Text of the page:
Then he left, walking slowly, entered the room and sat down upon the same chair where he was when the tidings reached him; his face was as if petrified and motionless and he sat there so long that the page began to be alarmed; he put his head halfway in the door now and then. Hour after hour passed by. The customary stir ceased within the castle, but from the direction of the chapel came a dull indistinct hammering; then nothing disturbed the silence but the calls of the watchmen.

It was already about midnight when the old knight awoke as from sleep, and called the servant.

“Where is Brother Rotgier?” he asked.

But the servant, unnerved by the silence, events and sleeplessness, apparently did not understand him, but looked at him with fear and replied in a trembling voice:

“I do not know, sir….”

The old man burst out into laughter and said mildly:

“Child, I asked whether he is already in the chapel.”

“Yes, sir.”

“Very well then. Tell Diedrich to come here with a lantern and wait until my return; let him also have a small kettle of coals. Is there already a light in the chapel?”

“There are candles burning about the coffin.”

Zygfried put on his cloak and left.

When he entered the chapel, he looked around to see whether anybody else was present; then he closed the door carefully, approached the coffin, put aside two of the six candles burning in large brazen candlesticks in front of him, and knelt down before it.

As his lips did not move, it showed that he was not praying. For some time he only looked at the drawn yet still handsome face of Rotgier as though he were trying to discover in it traces of life.

Then amid the dead silence in the chapel he began to call in suppressed tones:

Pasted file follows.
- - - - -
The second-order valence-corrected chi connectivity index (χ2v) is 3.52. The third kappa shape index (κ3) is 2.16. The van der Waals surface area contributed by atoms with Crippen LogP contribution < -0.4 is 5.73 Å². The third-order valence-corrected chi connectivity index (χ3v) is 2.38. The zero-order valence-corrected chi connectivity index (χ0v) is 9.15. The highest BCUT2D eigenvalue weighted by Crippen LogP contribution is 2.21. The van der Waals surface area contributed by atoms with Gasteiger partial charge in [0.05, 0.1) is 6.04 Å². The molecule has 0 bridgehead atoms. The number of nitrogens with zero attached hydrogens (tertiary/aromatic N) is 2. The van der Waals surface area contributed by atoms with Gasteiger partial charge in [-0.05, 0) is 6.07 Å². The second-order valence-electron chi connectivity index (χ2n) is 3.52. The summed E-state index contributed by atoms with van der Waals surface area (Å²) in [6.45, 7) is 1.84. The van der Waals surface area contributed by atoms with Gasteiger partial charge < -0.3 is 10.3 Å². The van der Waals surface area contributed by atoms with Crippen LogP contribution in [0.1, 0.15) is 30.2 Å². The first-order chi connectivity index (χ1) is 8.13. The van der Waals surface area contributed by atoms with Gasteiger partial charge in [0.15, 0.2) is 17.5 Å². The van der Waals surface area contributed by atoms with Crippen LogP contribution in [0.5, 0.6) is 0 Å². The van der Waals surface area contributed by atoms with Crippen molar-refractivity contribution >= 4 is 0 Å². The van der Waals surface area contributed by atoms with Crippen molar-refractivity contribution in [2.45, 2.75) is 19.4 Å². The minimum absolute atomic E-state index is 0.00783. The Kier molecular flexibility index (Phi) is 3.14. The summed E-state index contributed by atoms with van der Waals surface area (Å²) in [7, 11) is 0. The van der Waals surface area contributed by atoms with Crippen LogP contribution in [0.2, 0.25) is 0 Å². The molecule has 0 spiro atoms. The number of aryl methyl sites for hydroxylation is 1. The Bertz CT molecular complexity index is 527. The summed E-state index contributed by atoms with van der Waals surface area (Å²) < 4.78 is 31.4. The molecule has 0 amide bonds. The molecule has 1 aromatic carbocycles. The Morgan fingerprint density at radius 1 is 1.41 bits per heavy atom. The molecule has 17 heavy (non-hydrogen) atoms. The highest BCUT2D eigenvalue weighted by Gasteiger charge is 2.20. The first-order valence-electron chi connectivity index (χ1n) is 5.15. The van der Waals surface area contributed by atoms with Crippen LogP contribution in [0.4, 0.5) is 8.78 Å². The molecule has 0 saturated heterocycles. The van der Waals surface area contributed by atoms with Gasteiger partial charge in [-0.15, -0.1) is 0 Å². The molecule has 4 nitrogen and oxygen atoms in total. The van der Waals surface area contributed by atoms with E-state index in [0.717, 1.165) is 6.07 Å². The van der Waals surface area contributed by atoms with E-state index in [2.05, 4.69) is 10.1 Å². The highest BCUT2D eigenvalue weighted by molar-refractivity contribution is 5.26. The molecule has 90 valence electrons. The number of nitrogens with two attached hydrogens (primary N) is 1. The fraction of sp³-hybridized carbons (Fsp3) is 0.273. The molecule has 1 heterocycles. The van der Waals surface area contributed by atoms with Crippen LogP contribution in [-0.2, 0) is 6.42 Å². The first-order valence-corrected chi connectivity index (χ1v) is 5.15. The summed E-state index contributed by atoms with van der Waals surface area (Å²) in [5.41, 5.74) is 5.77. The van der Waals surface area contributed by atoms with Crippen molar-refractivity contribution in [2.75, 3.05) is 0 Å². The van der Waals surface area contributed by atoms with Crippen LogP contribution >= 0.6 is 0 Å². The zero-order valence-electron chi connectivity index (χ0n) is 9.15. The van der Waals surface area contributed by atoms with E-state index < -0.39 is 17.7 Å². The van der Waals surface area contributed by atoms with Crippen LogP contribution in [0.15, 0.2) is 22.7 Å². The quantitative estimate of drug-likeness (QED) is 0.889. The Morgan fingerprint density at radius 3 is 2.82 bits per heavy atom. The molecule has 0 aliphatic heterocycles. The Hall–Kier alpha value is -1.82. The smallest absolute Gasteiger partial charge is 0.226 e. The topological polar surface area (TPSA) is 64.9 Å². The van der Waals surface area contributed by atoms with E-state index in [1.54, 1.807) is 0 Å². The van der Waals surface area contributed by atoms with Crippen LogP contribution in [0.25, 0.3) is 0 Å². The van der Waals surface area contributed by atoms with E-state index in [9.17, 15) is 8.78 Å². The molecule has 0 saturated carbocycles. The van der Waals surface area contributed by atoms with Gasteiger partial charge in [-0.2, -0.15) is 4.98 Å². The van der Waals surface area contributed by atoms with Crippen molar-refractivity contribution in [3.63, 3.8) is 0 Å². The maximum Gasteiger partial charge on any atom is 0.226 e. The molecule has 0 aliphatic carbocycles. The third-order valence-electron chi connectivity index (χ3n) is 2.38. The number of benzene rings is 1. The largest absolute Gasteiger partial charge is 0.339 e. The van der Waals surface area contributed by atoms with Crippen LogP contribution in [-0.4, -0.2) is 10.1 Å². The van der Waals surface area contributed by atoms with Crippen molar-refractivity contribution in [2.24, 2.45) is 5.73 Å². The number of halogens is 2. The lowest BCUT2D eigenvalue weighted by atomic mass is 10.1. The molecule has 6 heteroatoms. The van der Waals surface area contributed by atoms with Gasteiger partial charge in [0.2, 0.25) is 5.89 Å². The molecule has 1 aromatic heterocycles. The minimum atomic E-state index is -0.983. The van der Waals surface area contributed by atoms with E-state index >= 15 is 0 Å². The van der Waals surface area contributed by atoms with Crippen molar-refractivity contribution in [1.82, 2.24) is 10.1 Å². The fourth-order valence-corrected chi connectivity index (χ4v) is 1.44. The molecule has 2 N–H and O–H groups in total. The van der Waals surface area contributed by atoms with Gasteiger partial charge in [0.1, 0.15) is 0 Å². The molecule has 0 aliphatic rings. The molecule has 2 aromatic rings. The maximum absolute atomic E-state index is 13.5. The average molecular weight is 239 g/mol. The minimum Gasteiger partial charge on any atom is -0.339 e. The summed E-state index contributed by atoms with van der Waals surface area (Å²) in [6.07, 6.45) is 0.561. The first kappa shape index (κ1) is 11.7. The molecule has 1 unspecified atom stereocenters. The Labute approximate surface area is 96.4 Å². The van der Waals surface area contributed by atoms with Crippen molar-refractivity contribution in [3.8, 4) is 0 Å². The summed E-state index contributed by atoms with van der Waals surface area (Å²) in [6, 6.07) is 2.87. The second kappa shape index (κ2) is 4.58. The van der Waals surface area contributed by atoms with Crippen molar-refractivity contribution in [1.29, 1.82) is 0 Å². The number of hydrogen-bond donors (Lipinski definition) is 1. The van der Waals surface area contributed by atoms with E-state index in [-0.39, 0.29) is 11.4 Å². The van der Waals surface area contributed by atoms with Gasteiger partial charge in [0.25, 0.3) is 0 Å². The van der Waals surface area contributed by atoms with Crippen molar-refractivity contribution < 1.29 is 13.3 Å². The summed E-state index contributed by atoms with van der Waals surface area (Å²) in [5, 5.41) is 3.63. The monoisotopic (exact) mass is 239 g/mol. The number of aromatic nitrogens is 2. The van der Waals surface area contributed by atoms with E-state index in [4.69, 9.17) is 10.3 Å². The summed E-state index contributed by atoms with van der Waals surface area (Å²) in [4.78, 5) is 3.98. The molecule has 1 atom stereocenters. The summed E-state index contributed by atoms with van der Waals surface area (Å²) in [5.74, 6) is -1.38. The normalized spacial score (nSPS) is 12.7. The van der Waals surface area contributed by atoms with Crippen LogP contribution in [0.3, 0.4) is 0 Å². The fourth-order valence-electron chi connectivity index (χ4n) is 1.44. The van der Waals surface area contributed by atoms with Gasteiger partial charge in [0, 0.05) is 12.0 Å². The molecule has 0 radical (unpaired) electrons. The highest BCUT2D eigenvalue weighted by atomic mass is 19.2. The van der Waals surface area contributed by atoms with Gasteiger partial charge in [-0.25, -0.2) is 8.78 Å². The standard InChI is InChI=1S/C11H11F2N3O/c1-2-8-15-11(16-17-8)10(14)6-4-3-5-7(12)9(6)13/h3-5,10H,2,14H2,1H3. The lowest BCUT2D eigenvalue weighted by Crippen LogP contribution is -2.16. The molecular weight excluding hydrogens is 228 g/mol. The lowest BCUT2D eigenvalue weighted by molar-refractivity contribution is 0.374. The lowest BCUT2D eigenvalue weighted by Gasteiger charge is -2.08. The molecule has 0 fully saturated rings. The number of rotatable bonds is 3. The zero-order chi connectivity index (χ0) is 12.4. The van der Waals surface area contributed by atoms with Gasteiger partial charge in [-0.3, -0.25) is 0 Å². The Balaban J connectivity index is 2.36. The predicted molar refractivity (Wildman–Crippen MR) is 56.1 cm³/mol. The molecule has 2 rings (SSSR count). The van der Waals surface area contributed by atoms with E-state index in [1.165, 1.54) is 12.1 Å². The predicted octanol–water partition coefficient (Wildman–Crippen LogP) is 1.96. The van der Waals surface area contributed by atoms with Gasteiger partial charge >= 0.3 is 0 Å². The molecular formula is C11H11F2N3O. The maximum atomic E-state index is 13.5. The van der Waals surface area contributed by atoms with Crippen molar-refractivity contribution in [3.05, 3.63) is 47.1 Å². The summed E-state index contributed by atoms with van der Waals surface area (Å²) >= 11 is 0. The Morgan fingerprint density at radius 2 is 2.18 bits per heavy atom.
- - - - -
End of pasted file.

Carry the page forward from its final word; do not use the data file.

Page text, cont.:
“Dear little son! Dear little son!”

Then he remained silent; it seemed as though he were expecting an answer.

Then he stretched out his hand and pushed his emaciated talon-like fingers under the cloak, uncovered Rotgier’s breast and began to feel about it, looking everywhere at the middle and sides below the ribs and along the shoulder-blades: at last he touched the rent in the clothing which extended from the top of the right shoulder down to the armpit, his fingers penetrated and felt along the whole length of the wound, then he cried with a loud voice which sounded like a complaint:

“Oh!… What merciless thing is this!… Yet thou saidst that fellow was quite a child!… The whole arm! The whole arm? So many times thou hast raised it against the Pagans in defence of the Order…. In the name of the Father, the Son and the Holy Ghost. Thou foughtest falsely, and so succumbed in a false cause; be absolved and may thy soul….”

The words were cut short on his lips which began to tremble, and deep silence reigned once more in the chapel.

“Dear little son! Dear little son!”

Now there was something like a petition in Zygfried’s voice, and at the same time it seemed as he lowered his voice as though his petition contained some important and terrible secret.

“Merciful Christ!… If thou art not condemned, give a sign, move thy hand, or give one twitch of the eye, for my old heart is groaning within my breast…. Give a sign, I loved thee, say one word!…”

And supporting himself with his hands upon the edge of the coffin, he fastened his vulture-like eyes upon the closed eyelids of Rotgier and waited.

“Bah! How couldst thou speak?” said he, at last, “when frost and evil odor emanate from thee. But as thou art silent, then I will tell thee something, and let thy soul, flying about here among the flaming candles, listen!”

Then he bent down to the face of the corpse.